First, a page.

The government’s proposal to expand the right to ask for workplace flexibility was a grandstanding opportunity for everyone except its target, the Coalition.
There’s something for everyone in the Prime Minister’s rather vague announcement about extending the right to request flexible working arrangements to parents returning from parental leave — everyone, that is, except the opposition.
A little background: the Fair Work Act established a right for carers/parents with kids under school age, or with disabled kids, with 12 months’ ongoing employment, or long-term casuals, to ask employers for flexible working arrangements. The right is entirely limited to asking: employers can knock back requests on “reasonable business grounds”.
Sounds vague and a bit wishy-washy, right? When the Fair Work Act review looked at the right last year, however, it was quite positive about the right, and about similar schemes overseas. “The high percentage of requests that lead to flexible working arrangements being put in place, and the comparatively low rate of refusals, indicates employers are taking the provisions seriously and that they are being used effectively by employees to alter their working arrangements to suit their circumstances,” the review found. It also noted international evidence that employers believed such schemes improved productivity.
The review recommended the right be expanded to “a wider range of caring and other circumstances”, as urged by unions and academics, and that the right be strengthened to the requirement that “the employee and the employer hold a meeting to discuss the request”. But it knocked back proposals for a right of appeal, or for legislative codification of what “reasonable business grounds” meant. In effect, it proposed to extend the right to ask, but leave it at a right to ask.
And while submitters to the review proposed extending the right to all carers, or people with school-age children, or victims of domestic violence, the extension proposed yesterday by the Prime Minister appears confined to “mums who are returning from maternity leave, and indeed for dads who are returning from caring for children too,” along with a promise to strengthen requirements for consultation on roster changes.
If you’re wondering how parents returning from parental leave don’t already fit into the existing category of carers with children under school age, you’re not alone. Australian Industry Group’s Innes Willox wondered the same thing. Presumably that particular mystery will be explained when more detail is made available on the legislation later this week.
The political rationale for targeting this at employees returning from parental leave is, however, crystal clear: the government believes that area is a weak spot for the opposition, an intersection of the electorate’s mistrust on a possible return to WorkChoices and Tony Abbott’s women problem. So untrusted is Abbott on issues relating to women that voters actually prefer the government’s significantly less generous paid parental leave scheme to Abbott’s “Rolls-Royce scheme”. For an opposition that usually comfortably leads Labor on trust in virtually every area of policy, it’s a remarkable gap.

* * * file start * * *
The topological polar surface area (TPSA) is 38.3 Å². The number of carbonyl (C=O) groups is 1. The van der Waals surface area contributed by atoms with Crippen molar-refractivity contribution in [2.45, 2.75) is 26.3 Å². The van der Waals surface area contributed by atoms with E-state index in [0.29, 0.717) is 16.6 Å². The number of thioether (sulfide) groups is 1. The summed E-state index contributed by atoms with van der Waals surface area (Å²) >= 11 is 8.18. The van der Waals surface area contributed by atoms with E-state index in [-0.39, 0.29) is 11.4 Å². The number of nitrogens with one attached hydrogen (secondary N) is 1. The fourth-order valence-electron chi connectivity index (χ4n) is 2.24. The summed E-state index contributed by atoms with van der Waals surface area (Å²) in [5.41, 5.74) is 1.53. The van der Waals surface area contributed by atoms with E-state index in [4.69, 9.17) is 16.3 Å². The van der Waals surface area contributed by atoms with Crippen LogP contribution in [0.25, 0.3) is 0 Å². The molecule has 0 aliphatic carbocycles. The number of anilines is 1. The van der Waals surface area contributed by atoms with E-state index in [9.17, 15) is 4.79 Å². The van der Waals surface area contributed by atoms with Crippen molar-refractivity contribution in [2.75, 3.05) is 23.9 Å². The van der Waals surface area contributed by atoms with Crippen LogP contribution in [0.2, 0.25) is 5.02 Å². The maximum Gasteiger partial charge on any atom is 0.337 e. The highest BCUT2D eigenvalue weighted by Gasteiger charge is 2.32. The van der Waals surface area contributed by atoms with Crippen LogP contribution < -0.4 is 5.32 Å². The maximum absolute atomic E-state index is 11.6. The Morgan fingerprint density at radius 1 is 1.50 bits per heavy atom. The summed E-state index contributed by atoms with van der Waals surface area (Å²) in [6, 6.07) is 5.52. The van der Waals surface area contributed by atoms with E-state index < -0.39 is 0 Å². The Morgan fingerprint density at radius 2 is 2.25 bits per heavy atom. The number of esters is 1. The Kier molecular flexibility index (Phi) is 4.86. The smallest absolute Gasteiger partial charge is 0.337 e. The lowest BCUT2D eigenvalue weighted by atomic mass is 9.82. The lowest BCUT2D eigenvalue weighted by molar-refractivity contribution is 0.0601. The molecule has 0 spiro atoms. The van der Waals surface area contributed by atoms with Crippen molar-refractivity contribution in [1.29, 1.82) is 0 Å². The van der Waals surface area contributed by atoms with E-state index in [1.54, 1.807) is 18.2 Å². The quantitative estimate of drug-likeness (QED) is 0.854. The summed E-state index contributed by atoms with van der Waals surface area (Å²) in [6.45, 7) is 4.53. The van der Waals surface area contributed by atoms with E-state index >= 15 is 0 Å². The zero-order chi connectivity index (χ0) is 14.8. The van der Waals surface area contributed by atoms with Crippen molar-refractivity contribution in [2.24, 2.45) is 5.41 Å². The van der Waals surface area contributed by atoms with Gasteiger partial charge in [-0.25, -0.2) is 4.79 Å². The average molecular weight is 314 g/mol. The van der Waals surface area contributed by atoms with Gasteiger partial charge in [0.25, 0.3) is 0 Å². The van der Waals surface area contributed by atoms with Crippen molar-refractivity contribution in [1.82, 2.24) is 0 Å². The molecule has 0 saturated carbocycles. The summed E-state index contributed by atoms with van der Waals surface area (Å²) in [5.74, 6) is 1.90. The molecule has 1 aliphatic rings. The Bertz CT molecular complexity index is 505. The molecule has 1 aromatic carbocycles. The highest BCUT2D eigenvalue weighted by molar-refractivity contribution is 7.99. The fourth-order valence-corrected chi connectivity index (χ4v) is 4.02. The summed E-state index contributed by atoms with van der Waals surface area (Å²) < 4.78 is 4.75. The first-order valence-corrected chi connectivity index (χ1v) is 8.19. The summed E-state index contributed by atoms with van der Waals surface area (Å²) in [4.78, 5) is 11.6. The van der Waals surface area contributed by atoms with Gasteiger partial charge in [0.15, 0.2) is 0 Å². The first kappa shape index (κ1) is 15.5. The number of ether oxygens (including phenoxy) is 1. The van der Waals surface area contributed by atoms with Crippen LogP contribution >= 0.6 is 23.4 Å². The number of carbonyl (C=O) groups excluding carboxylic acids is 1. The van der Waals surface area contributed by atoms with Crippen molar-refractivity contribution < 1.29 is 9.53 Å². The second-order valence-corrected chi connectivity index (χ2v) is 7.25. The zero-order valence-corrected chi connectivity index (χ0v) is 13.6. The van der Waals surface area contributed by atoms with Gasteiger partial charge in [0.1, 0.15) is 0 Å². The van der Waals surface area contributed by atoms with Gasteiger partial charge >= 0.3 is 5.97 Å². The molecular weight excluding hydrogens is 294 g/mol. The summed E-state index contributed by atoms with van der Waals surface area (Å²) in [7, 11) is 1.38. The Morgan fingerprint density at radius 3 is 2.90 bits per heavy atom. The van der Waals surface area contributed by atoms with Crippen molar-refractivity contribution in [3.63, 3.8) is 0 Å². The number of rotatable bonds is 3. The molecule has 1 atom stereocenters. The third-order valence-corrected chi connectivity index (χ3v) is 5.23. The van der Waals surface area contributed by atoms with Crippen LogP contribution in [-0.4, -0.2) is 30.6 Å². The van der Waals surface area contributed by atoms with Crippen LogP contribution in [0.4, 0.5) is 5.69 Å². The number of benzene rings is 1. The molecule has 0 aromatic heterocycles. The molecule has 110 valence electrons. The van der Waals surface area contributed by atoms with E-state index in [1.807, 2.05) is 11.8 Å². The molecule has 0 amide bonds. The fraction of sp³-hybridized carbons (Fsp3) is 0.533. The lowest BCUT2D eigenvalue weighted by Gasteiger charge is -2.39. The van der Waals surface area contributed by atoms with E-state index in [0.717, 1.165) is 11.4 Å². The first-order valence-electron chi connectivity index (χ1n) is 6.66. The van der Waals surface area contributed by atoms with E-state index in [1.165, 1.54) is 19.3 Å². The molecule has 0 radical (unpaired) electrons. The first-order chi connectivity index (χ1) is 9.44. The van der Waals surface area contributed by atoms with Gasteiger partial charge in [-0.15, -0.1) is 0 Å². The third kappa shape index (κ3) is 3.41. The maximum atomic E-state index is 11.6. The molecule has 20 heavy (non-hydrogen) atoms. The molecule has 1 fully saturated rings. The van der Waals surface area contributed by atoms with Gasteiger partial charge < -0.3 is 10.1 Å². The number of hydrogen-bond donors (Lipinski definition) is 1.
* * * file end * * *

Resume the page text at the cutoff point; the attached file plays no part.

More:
Not that Labor was alone in grandstanding on the subject. The Greens quickly issued a press release calling for an enforceable right to flexibility, meaning employees could take employers to Fair Work Australia for arbitration on requests, imposing a potentially costly layer of bureaucratic intervention in a process that appears to be working well in its current form. “An unenforceable right to request is no right at all,” Greens MP Adam Bandt said in a media statement, a view that the Fair Work Act review evidently disagrees with. The government couldn’t assume the Greens’ support on the bill, Bandt insisted.
And The Australian Financial Review shoehorned the issue into its monomaniacal obsession with productivity, finding employer representatives to lament the “productivity-sapping elements of Labor’s Fair Work Act” and even some self-described “business battlers” for whom the prospect of being asked by their staff about flexible working hours was, apparently, a nightmare.
The head of Pacific Retail Management, whom the article was careful to note was pregnant herself, complained that employees being able to merely ask about flexible working hours, without any guarantee of getting them or any external procedural requirements, made her “nervous” and was “a bit like taking choice away” (no, that doesn’t make any sense to me either). Apparently, amid incessant calls for greater “flexibility” in the workplace, there are some forms of flexibility employers so dislike they don’t want to even be asked about them.
The only team left out of the grandstanding was the opposition, who sensed Labor’s trap on the issue and wisely held off commenting until more detail was available. Having failed to lure Abbott into any form of industrial relations debate so far, Labor will be hoping the opposition bites on this. “Nervous” business people who can’t abide the idea of talking to their employees might hope they do as well.